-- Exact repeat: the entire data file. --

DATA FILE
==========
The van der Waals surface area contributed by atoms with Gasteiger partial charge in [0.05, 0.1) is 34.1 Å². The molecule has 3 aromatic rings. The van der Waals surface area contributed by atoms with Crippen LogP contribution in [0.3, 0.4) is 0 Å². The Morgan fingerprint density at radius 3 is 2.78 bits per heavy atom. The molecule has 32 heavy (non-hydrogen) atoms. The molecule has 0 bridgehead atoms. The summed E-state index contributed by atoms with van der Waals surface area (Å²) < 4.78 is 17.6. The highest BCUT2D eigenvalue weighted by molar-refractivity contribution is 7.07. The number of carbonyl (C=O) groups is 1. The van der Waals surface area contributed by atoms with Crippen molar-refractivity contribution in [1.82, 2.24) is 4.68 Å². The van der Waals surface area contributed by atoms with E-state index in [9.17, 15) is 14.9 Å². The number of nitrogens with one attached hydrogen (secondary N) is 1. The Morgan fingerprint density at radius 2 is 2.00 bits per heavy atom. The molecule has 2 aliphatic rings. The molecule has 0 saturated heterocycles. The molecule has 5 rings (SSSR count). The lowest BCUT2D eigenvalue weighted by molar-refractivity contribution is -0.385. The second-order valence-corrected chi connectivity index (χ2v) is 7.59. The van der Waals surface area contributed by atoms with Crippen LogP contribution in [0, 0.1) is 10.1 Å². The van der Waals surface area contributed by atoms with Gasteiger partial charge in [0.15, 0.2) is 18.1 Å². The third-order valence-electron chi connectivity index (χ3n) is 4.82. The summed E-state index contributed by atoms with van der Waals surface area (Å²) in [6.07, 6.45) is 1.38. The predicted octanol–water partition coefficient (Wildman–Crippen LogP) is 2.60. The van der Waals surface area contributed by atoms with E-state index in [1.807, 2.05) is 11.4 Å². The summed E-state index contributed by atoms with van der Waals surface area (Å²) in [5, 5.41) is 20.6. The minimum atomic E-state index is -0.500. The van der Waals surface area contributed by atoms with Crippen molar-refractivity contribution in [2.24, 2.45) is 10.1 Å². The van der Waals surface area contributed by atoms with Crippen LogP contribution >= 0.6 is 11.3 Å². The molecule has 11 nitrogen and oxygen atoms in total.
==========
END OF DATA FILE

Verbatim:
The van der Waals surface area contributed by atoms with Gasteiger partial charge in [0.05, 0.1) is 34.1 Å². The molecule has 3 aromatic rings. The van der Waals surface area contributed by atoms with Crippen LogP contribution in [0.3, 0.4) is 0 Å². The Morgan fingerprint density at radius 3 is 2.78 bits per heavy atom. The molecule has 32 heavy (non-hydrogen) atoms. The molecule has 0 bridgehead atoms. The summed E-state index contributed by atoms with van der Waals surface area (Å²) < 4.78 is 17.6. The highest BCUT2D eigenvalue weighted by molar-refractivity contribution is 7.07. The number of carbonyl (C=O) groups is 1. The van der Waals surface area contributed by atoms with Crippen molar-refractivity contribution in [1.82, 2.24) is 4.68 Å². The van der Waals surface area contributed by atoms with E-state index in [9.17, 15) is 14.9 Å². The number of nitrogens with one attached hydrogen (secondary N) is 1. The Morgan fingerprint density at radius 2 is 2.00 bits per heavy atom. The molecule has 2 aliphatic rings. The molecule has 0 saturated heterocycles. The molecule has 5 rings (SSSR count). The lowest BCUT2D eigenvalue weighted by molar-refractivity contribution is -0.385. The second-order valence-corrected chi connectivity index (χ2v) is 7.59. The van der Waals surface area contributed by atoms with Crippen LogP contribution in [0, 0.1) is 10.1 Å². The van der Waals surface area contributed by atoms with Gasteiger partial charge in [0.15, 0.2) is 18.1 Å². The third-order valence-electron chi connectivity index (χ3n) is 4.82. The summed E-state index contributed by atoms with van der Waals surface area (Å²) in [6.07, 6.45) is 1.38. The predicted octanol–water partition coefficient (Wildman–Crippen LogP) is 2.60. The van der Waals surface area contributed by atoms with E-state index in [1.807, 2.05) is 11.4 Å². The summed E-state index contributed by atoms with van der Waals surface area (Å²) in [5, 5.41) is 20.6. The minimum atomic E-state index is -0.500. The van der Waals surface area contributed by atoms with Crippen molar-refractivity contribution in [2.24, 2.45) is 10.1 Å². The van der Waals surface area contributed by atoms with Crippen LogP contribution >= 0.6 is 11.3 Å². The molecule has 11 nitrogen and oxygen atoms in total.